By Emma Neukam
For many seniors like Katelyn Daley, the rising costs of school tuition is both nerve wracking and stressful—and the costly universities she said she hopes to attend don’t help in easing her worry. New York University, Marquette, Duke and Princeton are just a few of the many expensive, out-of-state private schools to which she has applied this year.
“They range in price but most of them are extraordinarily expensive, plus they’re out-of-state,” Daley said.
But with the institution of Gov. Mitch Daniels’ proposition he plans to make to Congress, they wouldn’t have to be.
According to a report in early November on Indianapolis news station WTHR (www.wthr.com), Daniels said he plans to make a proposition to Congress that would motivate and reward students to work harder during their years in high school. Daniels’ plan would allow students who were eligible and gathered enough credits to graduate after their junior year. According to the plan, the money that would be spent on supporting them through their last year of high school—any amount between $4,500 and $12,000–would then be put toward the cost of tuition at the post-secondary education institution of their choice.
A December report from the Daily Reporter released more details concerning Daniels’ education proposals, although many questions still remain unanswered. Daniels, along with State Superintendent Tony Bennett, gave their ideas to Indiana’s Education Roundtable, which promoted much discussion about the proposals.
The report also states that the agenda proposals would be placed into different legislative bills during the 2011 General Assembly, which began on Jan. 5.
With the state of the economy, Tanna Hanger, college and career counselor, said the rising tuition of colleges is most likely on the minds of many families and this proposition could affect many students’ college decisions.
“It’s not just private colleges; it’s everywhere. It’s inflation,” she said.
Daley said if Daniels’ plan were to be put into action, she would choose to graduate early and take the money, especially if it could be used for the expensive out-of-state schools she wants to attend.
“For me, any amount would help,” she said.
However, Daley said there could be some possible drawbacks to completing high school in only three years.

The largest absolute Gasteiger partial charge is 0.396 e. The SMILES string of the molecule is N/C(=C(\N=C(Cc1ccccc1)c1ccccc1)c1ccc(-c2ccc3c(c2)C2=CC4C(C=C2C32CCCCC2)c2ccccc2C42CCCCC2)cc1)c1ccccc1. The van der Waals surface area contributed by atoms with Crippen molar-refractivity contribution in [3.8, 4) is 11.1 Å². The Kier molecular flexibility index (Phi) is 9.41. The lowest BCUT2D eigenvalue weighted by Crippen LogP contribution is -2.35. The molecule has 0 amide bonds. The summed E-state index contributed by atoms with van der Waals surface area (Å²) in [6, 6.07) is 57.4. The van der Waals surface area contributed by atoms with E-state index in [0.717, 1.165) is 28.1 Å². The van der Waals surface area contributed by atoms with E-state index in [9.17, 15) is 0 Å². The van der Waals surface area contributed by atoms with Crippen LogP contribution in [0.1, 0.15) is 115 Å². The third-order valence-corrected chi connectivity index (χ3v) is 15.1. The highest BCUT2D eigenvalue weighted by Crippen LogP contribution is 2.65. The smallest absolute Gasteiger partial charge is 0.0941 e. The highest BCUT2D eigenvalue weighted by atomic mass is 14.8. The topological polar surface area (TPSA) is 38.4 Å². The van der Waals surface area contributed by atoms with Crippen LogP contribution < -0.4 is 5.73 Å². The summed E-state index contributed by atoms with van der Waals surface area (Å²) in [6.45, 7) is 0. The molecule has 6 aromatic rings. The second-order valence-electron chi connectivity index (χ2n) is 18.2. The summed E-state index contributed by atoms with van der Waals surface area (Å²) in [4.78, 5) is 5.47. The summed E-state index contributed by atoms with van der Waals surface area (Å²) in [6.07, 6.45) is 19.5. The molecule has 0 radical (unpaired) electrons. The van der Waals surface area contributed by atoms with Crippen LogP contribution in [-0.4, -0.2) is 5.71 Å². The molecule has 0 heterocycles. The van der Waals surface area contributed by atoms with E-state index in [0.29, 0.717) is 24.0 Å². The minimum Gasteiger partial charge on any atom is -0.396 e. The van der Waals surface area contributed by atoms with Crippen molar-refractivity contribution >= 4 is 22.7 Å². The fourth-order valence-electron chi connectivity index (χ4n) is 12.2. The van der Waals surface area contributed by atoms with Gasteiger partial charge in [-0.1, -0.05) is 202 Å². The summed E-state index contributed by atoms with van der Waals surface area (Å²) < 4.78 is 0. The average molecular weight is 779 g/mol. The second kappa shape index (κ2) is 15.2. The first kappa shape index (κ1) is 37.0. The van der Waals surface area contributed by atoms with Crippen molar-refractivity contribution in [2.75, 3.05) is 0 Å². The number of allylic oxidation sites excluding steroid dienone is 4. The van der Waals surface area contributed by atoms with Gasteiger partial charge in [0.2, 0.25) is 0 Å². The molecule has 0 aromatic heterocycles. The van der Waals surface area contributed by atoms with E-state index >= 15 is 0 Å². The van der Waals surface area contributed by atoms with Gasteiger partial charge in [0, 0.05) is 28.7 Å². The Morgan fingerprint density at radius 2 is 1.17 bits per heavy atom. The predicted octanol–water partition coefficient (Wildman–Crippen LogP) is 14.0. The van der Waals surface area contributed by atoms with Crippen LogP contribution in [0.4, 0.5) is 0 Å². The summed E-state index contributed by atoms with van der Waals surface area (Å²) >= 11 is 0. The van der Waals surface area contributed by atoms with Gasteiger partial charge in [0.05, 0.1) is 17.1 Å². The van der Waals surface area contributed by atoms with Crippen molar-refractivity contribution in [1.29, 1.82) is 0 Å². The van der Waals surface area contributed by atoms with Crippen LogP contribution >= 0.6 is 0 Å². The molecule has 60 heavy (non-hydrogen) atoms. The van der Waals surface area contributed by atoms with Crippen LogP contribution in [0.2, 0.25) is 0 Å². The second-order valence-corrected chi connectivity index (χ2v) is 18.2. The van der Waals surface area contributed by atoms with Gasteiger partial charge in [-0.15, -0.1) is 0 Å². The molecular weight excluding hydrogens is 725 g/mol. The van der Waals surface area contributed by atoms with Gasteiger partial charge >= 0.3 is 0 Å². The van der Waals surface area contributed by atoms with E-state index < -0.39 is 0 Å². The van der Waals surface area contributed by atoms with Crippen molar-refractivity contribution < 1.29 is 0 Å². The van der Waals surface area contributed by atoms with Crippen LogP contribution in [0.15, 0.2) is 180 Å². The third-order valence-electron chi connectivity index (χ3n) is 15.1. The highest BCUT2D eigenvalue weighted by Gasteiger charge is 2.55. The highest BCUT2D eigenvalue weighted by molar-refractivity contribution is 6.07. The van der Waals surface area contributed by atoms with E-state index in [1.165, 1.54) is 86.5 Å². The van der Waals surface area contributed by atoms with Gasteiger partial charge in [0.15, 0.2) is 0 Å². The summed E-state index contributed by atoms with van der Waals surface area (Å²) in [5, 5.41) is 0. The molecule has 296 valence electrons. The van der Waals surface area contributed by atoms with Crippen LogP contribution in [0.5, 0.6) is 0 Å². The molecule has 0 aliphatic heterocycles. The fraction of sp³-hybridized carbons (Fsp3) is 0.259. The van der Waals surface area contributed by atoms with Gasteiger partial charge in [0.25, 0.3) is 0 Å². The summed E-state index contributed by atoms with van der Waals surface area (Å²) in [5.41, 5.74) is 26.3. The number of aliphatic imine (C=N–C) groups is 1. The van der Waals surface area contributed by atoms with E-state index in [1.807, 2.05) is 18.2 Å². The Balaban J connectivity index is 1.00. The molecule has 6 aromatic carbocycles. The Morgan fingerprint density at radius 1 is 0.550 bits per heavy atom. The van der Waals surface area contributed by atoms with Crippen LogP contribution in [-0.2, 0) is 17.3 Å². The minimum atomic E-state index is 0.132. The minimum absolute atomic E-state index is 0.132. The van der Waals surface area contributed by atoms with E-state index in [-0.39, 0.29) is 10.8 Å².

“It would make me sad; I would miss out on a lot of opportunities, like the ones you get when you’re a senior,” she said.
The members present at the Roundtable discussion in early December had similar questions dealing with graduating a year early. According to the report, members said if more students choose to graduate early rather than take advanced placement classes, this could affect a school’s ability to offer these classes and prevent them from being an option at all.
According to Hanger, missing senior year wouldn’t deny students any other scholarships they could receive from a certain college, even if they did use the money allotted by Daniels’ plan, because colleges mainly look at freshman through junior year grades. However, she said this doesn’t excuse students from working hard all the way through senior year.
“(Students) need to take every year seriously, and (they) need to finish strong (their) senior year so that (they) have a good transcript,” Hanger said.
Senior Kayla Perry said graduating early and taking the money from Daniels’ plan would be a difficult choice.
“I’m not super worried about (the cost of tuition), but it is definitely something I think about. It would give me a reason to think about graduating early,” she said.
To counter the rising costs of tuition, Perry said she has applied for some scholarships within the schools she applied to, including Ohio State University, University of Kentucky, Indiana University and Marquette, as well as some outside scholarships.
However, Perry said her decision to graduate early would take away valuable memories from her high school experience, especially senior year.
“I think senior year’s pretty important,” Perry said. “I think it’s the year you get to have a little more fun and you get to have a little bit more freedom. You’d be missing that and you may not get to graduate with your friends.”
Daley also said missing that last year of high school might maker her feel behind her peers if she attended college a year early.
“I don’t think I’d feel as well rounded if I skipped the last year,” she said.
Overall, Hanger said, ultimately, whether or not students take advantage of Daniels’ potential opportunity would be up to them, and it might be a different answer for everyone.
She said, “It’s going to completely depend on the student. I’m sure that it will benefit some kids. A year can make a big difference, though.”